The Quran is very much regarded as a proof for the existence of God because of its beauty and sheer size. I think this is unreasonable. Now John Milton wrote his beautifully epic Paradise Lost while he was blind, and managed to write 10 books - each about 1,000 lines - of it, allegedly under a 'celestial muse.' Now this is a more epic effort, in my opinion. I can appreciate the poetry in both Paradise Lost and the Quran, but it doesn't mean I will worship either.

And why am I targetting Islam? Because I know this religion best, better than Christianity, Buddha, Judaism, etc. My whole life my mind has been wrestling with the illogicality of religion.

And people keep saying I shouldn't target Brunei? Why? I live here. I've lived here my whole life. And I know there are people who have similar thoughts, but might think they're alone in thinking so, as there're no proper outlets. And it's my right to talk about it. Why can't I talk about Brunei?

And why should I discuss this only with like-minded people? It wouldn't be much of a discussion if people kept agreeing on views. A good conversation, maybe. But not a proper argumentative discussion.

To leave out Brunei and Islam, would starve this blog of its original intentions, that is to discuss, to rant about the lifestyle of an atheist in a religious country, forced and pressured to act in certain ways out of a distorted sense of social obligation and personal responsibility.

And the talk about not knowing where I came from. You're not understanding the whole point here. I'm talking about Brunei because in all the cynicism and skepticism, I'm hopeful for the better. I could've just run off to another country and be living a free lifestyle, but no, I didn't. I'm not about to run away from these problems. I'm in a process of thinking of ways to address this. And one way of addressing it is to discuss it. In public. But sadly, I can only discuss it in anonymity, for reasons given in my 'Q&A' entry.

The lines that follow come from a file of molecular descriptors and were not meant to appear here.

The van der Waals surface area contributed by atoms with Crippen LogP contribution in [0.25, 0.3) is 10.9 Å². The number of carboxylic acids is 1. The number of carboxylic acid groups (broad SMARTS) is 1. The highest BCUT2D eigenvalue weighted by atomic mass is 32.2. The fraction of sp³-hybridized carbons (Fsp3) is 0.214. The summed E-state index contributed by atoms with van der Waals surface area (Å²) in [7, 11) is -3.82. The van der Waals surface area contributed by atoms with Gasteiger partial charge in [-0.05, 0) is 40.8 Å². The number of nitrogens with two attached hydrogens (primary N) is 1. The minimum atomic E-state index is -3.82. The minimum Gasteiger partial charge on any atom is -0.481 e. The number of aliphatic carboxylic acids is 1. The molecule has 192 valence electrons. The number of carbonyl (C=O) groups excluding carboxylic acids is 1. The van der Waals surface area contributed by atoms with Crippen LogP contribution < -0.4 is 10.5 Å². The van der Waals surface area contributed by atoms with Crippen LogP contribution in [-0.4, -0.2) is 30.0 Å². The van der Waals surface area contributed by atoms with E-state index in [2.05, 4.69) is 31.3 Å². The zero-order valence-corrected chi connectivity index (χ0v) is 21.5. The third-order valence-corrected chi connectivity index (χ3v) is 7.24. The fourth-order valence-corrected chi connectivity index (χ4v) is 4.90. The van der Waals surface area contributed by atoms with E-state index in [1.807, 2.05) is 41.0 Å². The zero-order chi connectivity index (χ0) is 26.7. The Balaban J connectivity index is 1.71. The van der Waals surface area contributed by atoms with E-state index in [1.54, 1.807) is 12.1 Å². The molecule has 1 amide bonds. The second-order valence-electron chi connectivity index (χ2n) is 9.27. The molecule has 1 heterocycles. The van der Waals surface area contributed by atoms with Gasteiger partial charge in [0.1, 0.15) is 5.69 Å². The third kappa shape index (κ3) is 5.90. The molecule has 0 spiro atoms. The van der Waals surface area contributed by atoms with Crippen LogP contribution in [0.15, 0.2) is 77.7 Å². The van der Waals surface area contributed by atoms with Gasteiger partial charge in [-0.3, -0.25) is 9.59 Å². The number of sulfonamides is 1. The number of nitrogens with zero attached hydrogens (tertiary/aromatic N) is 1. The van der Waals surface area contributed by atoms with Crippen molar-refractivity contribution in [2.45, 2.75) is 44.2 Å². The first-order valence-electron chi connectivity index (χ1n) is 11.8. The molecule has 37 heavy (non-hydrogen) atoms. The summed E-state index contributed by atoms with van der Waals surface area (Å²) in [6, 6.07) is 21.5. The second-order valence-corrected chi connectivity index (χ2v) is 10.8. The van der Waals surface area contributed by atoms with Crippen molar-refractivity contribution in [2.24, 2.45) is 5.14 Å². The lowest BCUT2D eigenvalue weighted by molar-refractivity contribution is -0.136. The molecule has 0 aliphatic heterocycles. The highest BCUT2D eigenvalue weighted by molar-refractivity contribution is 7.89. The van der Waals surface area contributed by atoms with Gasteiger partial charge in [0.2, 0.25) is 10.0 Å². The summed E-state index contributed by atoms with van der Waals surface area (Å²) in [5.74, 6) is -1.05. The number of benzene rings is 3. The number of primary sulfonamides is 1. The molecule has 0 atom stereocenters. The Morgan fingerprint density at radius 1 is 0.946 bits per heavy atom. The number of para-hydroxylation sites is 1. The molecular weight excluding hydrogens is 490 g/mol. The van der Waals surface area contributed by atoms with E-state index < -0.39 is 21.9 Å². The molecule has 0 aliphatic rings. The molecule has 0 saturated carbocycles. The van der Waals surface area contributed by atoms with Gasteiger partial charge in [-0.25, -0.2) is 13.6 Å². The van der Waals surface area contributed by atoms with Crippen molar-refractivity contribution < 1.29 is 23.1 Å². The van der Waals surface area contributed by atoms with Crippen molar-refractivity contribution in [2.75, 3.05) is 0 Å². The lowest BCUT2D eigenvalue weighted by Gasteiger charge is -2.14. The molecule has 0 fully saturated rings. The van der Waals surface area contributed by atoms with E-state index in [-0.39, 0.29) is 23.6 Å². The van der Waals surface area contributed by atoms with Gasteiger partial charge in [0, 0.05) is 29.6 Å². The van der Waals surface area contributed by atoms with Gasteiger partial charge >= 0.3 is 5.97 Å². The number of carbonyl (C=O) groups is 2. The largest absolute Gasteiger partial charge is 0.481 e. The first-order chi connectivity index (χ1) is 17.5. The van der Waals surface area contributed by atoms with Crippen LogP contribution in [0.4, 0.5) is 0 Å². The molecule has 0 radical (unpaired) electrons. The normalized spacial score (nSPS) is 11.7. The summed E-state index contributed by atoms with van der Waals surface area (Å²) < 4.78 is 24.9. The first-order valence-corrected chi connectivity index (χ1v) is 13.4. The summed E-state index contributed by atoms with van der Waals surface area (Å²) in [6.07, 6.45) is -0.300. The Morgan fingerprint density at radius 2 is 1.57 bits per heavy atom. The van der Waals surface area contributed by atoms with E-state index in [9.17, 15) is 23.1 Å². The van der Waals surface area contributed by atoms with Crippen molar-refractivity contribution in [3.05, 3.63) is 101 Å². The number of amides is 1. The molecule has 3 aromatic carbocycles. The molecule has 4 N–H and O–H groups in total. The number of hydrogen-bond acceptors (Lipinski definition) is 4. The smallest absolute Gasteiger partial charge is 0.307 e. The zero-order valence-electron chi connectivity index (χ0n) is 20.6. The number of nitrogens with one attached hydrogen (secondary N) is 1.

Do you know how many people just want to get out of Brunei? Do you not wonder why I didn't leave in the first place. And you dare say I don't 'kenang budi?'

There's a difference between criticism and utter disrespect. Okay, the way I phrase things might be offensive, I give you that. But then the underlying point is that Brunei can be open-minded. It can be nonjudgmental. But right now it isn't.

Religion was once a creature of convenience. It gave people happiness, even though it is illusory and false. Think about it. A drunk man is happy. A religious man is happy. And both delude themselves into this state of happiness.

People who think morality is THE argument for religion, I suggest you read 'Moral Tissues,' one of my previous entries.

And to be honest, I could not have foreseen how many close-minded people would read my blog. On a happy note, there are believers and non-believers that are willing to give a decent discussion.

And no, I'm not shoving anything down other people's throats here. You chose to read this. This isn't a pamphlet thrusted into your face for you to read. This isn't a compulsory lesson in your high school. And no, this isn't your parent forcing you to listen while you're in the car. You had a choice. And you made that choice, to go on reading. Sure, I publicised it. But I did say you might get offended. I did warn you.

If you're just here to bash me with incoherent and ignorant bullshit, you can leave.

If you're willing to open up your mind and bear the profanities (I'm sorry, it's a habit), then you'll know where I'm coming from.

And to be honest, I wasn't gonna make my atheism The main topic of the blog. It was really just meant to be an attack on some of the absurd cultural and social norms in Brunei, and the people shoving religion down my throats. But people focused on that, so by popular demand, here it is.

I'm off, for now. If you could, if you wanna reply to this specific entry, comment on this one. Not on the cBox. It's confusing.

I'll be back fairly soon. Count on it.